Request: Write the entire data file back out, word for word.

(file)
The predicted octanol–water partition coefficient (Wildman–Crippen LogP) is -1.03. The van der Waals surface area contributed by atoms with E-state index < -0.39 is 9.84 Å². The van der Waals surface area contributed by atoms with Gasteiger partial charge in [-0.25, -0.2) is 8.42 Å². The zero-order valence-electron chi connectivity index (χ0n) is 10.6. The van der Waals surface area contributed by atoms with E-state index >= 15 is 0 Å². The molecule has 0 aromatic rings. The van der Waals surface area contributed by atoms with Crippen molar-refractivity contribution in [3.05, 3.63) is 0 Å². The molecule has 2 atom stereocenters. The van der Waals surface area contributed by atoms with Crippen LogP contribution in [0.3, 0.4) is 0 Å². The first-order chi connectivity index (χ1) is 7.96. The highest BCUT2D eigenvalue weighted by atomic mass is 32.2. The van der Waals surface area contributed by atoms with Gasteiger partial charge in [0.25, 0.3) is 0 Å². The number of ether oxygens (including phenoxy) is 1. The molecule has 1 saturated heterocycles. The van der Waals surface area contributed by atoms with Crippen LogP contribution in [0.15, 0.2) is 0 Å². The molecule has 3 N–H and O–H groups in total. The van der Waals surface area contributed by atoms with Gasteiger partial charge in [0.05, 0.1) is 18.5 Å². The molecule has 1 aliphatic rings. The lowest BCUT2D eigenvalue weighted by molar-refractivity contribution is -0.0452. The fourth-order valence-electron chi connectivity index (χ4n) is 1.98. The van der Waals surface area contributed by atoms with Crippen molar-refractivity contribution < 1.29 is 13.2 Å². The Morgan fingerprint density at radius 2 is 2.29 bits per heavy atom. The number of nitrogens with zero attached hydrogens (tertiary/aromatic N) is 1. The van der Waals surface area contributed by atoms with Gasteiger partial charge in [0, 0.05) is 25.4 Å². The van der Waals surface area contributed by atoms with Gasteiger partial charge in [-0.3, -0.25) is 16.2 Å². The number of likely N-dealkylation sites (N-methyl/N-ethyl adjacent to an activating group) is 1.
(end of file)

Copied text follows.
The predicted octanol–water partition coefficient (Wildman–Crippen LogP) is -1.03. The van der Waals surface area contributed by atoms with E-state index < -0.39 is 9.84 Å². The van der Waals surface area contributed by atoms with Gasteiger partial charge in [-0.25, -0.2) is 8.42 Å². The zero-order valence-electron chi connectivity index (χ0n) is 10.6. The van der Waals surface area contributed by atoms with E-state index >= 15 is 0 Å². The molecule has 0 aromatic rings. The van der Waals surface area contributed by atoms with Crippen molar-refractivity contribution in [3.05, 3.63) is 0 Å². The molecule has 2 atom stereocenters. The van der Waals surface area contributed by atoms with Crippen LogP contribution in [0.3, 0.4) is 0 Å². The first-order chi connectivity index (χ1) is 7.96. The highest BCUT2D eigenvalue weighted by atomic mass is 32.2. The van der Waals surface area contributed by atoms with Gasteiger partial charge in [0.25, 0.3) is 0 Å². The number of ether oxygens (including phenoxy) is 1. The molecule has 1 saturated heterocycles. The van der Waals surface area contributed by atoms with Crippen LogP contribution in [0.15, 0.2) is 0 Å². The molecule has 3 N–H and O–H groups in total. The van der Waals surface area contributed by atoms with Gasteiger partial charge in [0.05, 0.1) is 18.5 Å². The molecule has 1 aliphatic rings. The lowest BCUT2D eigenvalue weighted by molar-refractivity contribution is -0.0452. The fourth-order valence-electron chi connectivity index (χ4n) is 1.98. The van der Waals surface area contributed by atoms with Crippen molar-refractivity contribution < 1.29 is 13.2 Å². The Morgan fingerprint density at radius 2 is 2.29 bits per heavy atom. The number of nitrogens with zero attached hydrogens (tertiary/aromatic N) is 1. The van der Waals surface area contributed by atoms with Gasteiger partial charge in [0, 0.05) is 25.4 Å². The van der Waals surface area contributed by atoms with Gasteiger partial charge in [-0.3, -0.25) is 16.2 Å². The number of likely N-dealkylation sites (N-methyl/N-ethyl adjacent to an activating group) is 1.